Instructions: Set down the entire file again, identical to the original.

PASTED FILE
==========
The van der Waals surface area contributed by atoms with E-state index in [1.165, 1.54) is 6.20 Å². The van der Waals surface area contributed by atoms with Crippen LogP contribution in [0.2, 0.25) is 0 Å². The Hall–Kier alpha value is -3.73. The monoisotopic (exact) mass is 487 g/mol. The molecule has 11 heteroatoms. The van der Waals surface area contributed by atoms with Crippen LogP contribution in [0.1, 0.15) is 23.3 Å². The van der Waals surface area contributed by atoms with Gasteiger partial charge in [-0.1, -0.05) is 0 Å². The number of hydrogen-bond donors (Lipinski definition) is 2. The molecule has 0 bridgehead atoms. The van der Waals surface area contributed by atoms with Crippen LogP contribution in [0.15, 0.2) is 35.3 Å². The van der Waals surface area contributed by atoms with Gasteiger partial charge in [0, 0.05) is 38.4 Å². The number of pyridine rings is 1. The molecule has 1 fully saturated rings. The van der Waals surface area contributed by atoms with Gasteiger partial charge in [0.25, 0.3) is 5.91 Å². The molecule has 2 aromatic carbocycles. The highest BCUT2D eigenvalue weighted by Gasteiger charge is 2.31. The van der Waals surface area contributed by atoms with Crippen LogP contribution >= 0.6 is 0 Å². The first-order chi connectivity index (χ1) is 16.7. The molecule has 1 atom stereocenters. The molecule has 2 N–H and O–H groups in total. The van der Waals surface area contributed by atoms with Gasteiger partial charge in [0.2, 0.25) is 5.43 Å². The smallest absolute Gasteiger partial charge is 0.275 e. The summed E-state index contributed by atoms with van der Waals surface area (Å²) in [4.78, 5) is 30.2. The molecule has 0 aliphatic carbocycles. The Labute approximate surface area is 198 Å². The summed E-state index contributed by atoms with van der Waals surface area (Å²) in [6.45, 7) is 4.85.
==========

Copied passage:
The van der Waals surface area contributed by atoms with E-state index in [1.165, 1.54) is 6.20 Å². The van der Waals surface area contributed by atoms with Crippen LogP contribution in [0.2, 0.25) is 0 Å². The Hall–Kier alpha value is -3.73. The monoisotopic (exact) mass is 487 g/mol. The molecule has 11 heteroatoms. The van der Waals surface area contributed by atoms with Crippen LogP contribution in [0.1, 0.15) is 23.3 Å². The van der Waals surface area contributed by atoms with Gasteiger partial charge in [-0.1, -0.05) is 0 Å². The number of hydrogen-bond donors (Lipinski definition) is 2. The molecule has 0 bridgehead atoms. The van der Waals surface area contributed by atoms with Crippen LogP contribution in [0.15, 0.2) is 35.3 Å². The van der Waals surface area contributed by atoms with Gasteiger partial charge in [0, 0.05) is 38.4 Å². The number of pyridine rings is 1. The molecule has 1 fully saturated rings. The van der Waals surface area contributed by atoms with Gasteiger partial charge in [0.25, 0.3) is 5.91 Å². The molecule has 2 aromatic carbocycles. The highest BCUT2D eigenvalue weighted by Gasteiger charge is 2.31. The van der Waals surface area contributed by atoms with Crippen LogP contribution >= 0.6 is 0 Å². The first-order chi connectivity index (χ1) is 16.7. The molecule has 1 atom stereocenters. The molecule has 2 N–H and O–H groups in total. The van der Waals surface area contributed by atoms with Gasteiger partial charge in [0.2, 0.25) is 5.43 Å². The smallest absolute Gasteiger partial charge is 0.275 e. The summed E-state index contributed by atoms with van der Waals surface area (Å²) in [4.78, 5) is 30.2. The molecule has 0 aliphatic carbocycles. The Labute approximate surface area is 198 Å². The summed E-state index contributed by atoms with van der Waals surface area (Å²) in [6.45, 7) is 4.85.